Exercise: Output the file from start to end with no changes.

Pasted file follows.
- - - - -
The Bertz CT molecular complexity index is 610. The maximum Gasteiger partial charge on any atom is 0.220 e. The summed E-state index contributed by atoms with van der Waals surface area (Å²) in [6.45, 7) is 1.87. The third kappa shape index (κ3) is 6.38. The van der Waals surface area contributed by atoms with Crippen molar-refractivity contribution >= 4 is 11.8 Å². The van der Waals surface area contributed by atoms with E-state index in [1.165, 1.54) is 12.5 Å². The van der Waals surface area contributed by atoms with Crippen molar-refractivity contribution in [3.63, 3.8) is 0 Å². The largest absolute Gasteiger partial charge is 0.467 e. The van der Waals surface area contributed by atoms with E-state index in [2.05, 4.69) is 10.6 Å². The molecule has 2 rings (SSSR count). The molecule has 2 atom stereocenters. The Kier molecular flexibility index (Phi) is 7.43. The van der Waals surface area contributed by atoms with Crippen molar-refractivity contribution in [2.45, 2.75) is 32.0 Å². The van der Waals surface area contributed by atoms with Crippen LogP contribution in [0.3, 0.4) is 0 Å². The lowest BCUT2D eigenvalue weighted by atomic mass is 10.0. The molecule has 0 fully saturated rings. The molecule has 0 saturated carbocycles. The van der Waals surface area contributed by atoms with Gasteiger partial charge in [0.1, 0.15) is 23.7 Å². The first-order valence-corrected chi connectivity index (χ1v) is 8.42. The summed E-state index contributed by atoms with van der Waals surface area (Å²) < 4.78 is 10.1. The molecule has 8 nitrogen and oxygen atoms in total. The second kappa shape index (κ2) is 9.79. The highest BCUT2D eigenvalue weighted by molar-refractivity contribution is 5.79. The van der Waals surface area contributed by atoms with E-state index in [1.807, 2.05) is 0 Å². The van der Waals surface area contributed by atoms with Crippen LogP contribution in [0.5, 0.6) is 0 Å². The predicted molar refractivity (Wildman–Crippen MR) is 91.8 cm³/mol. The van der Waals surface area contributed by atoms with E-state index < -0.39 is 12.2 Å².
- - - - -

The Bertz CT molecular complexity index is 610. The maximum Gasteiger partial charge on any atom is 0.220 e. The summed E-state index contributed by atoms with van der Waals surface area (Å²) in [6.45, 7) is 1.87. The third kappa shape index (κ3) is 6.38. The van der Waals surface area contributed by atoms with Crippen molar-refractivity contribution >= 4 is 11.8 Å². The van der Waals surface area contributed by atoms with E-state index in [1.165, 1.54) is 12.5 Å². The van der Waals surface area contributed by atoms with Crippen molar-refractivity contribution in [3.63, 3.8) is 0 Å². The largest absolute Gasteiger partial charge is 0.467 e. The van der Waals surface area contributed by atoms with E-state index in [2.05, 4.69) is 10.6 Å². The molecule has 2 rings (SSSR count). The molecule has 2 atom stereocenters. The Kier molecular flexibility index (Phi) is 7.43. The van der Waals surface area contributed by atoms with Crippen molar-refractivity contribution in [2.45, 2.75) is 32.0 Å². The van der Waals surface area contributed by atoms with Crippen LogP contribution in [0.3, 0.4) is 0 Å². The lowest BCUT2D eigenvalue weighted by atomic mass is 10.0. The molecule has 0 fully saturated rings. The molecule has 0 saturated carbocycles. The van der Waals surface area contributed by atoms with Gasteiger partial charge in [0.1, 0.15) is 23.7 Å². The first-order valence-corrected chi connectivity index (χ1v) is 8.42. The summed E-state index contributed by atoms with van der Waals surface area (Å²) < 4.78 is 10.1. The molecule has 8 nitrogen and oxygen atoms in total. The second kappa shape index (κ2) is 9.79. The highest BCUT2D eigenvalue weighted by molar-refractivity contribution is 5.79. The van der Waals surface area contributed by atoms with E-state index in [1.807, 2.05) is 0 Å². The van der Waals surface area contributed by atoms with Crippen LogP contribution in [0.5, 0.6) is 0 Å². The predicted molar refractivity (Wildman–Crippen MR) is 91.8 cm³/mol. The van der Waals surface area contributed by atoms with E-state index < -0.39 is 12.2 Å².